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April 17, 2002

Chinese Puppet Theater to Perform at the Library of Congress

The American Folklife Center at the Library of Congress, in cooperation with the Oregon Folklife Program, presents Yuqin Wang and Zhengli Xu, of Dragon Arts Studio, performing traditional Chinese puppet theater, on Wednesday, May 15, at noon, on the Neptune Plaza of the Jefferson Building, First and Independence Avenue S.E., Washington, D.C.

The outdoor concert is the second in the center's new series "Homegrown 2002: The Music of America," a monthly presentation of traditional music and dance from April to November, drawn from communities across the United States and arranged with the help of state folklorists. Cosponsors of the concerts are the Kennedy Center Millennium Stage and the Folklore Society of Greater Washington. The Dragon Arts Chinese Puppet Theater also will perform at the John F. Kennedy Center for the Performing Arts at 6 p.m. on the same day. The American Folklife Center's "Homegrown" series is part of "I Hear America Singing," a Library of Congress project celebrating America's music. Yuqin Wang, Zhengli Xu, and their daughter Ke "Brenda" Xu, moved from China to Portland, Ore., several years ago, bringing with them their knowledge and love of Chinese puppetry. The family operates as a team, constructing puppets and set designs, choreographing and performing Chinese folk tales for schools and other audiences throughout the U.S. and abroad. Their international experience includes more than 30 years of performing throughout China and touring in Europe and South America.

The art of Chinese puppetry dates back a thousand years, beginning as cultural ritual and then developing into a form of entertainment. Students of rod puppetry, such as Yuqin Wang and Zhengli Xu, study and practice for years to perfect their skills. Puppeteers work the rod puppets from below, holding the figures above their heads by thin metal rods that are attached to various parts of the human and animal figures they manipulate. Rod puppeteers stand and work behind a five-to-six foot curtain, which creates the illusion of a stage at its top edge.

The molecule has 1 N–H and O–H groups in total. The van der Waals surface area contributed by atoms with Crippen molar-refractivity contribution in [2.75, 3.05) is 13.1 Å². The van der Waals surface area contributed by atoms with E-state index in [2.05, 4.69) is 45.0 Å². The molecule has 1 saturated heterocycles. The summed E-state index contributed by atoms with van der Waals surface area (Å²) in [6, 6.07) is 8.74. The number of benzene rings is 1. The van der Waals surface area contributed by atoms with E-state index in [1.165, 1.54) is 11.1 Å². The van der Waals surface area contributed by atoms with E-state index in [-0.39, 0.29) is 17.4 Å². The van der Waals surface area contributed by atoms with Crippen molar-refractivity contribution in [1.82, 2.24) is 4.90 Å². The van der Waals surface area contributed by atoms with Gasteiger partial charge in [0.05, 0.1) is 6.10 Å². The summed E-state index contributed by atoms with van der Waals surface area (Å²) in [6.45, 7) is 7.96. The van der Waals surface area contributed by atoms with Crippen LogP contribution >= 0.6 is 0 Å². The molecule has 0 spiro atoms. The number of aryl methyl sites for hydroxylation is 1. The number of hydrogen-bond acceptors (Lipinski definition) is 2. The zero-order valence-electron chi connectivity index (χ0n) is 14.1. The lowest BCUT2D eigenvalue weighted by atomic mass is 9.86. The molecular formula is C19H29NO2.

Since arriving in the United States, the family has performed at venues across the country, such as the National Folk Festival, the 1996 Olympic Games in Atlanta, and the Puppeteers of America National Festival. To find out more about Yuqin Wang and Zhengli Xu and their characters, visit their Web site at www.dragonartstudio.com.

The inclement weather location for the American Folklife Center's Chinese Theater presentation is the Coolidge Auditorium, Library of Congress Jefferson Building. The concert is free and open to the public. The Jefferson Building is located close to Metro stops at Capitol South (orange and blue lines) and Union Station (red line).

The full schedule for the "Homegrown 2002" concert series is below.

April 24
Eddie Pennington -- Thumb-picking style guitarist

May 15
Zhengli Xu and Yuqin Wang -- Chinese puppet theater

June 5
The Blind Boys of Alabama -- Soul/Gospel

June 19
Karl & the Country Dutchmen -- German polka orchestra

July 24
Chuck Brown -- father of DC GoGo

August 28
Campbell Brother and Katie Webster -- sacred steel gospel

September 19
TBA -- 2002 NEA National Heritage Fellow

October 8
Bob McQuillan & Old New England -- contra dancing.

November 13
Cellicion Family -- Zuni music and dance

The American Folklife Center was created by Congress in 1976 and placed at the Library of Congress to "preserve and present American Folklife" through programs of research, documentation, archival presentation, reference service, live performance, exhibition, public programs, and training. The center includes the Archive of Folk Culture, which was established in 1928 and is now one of the largest collections of ethnographic material from the United States and around the world.

Part of the Kennedy Center's Performing Arts for Everyone initiative, the Millennium Stage helps fulfill the center's mission to make performing arts accessible to everyone. The Millennium Stage introduces the performing arts to the local community and to millions of people who visit the center each year. These free, 6 p.m. performances are offered 365 days a year. Tickets are never required. Daily broadcasts of Millennium Stage concerts are available on the Internet. For a schedule and information on how to access the broadcasts, visit the Kennedy Center Web site: http://kennedy-center.org.

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PR 02-054
04/17/02
ISSN 0731-3527

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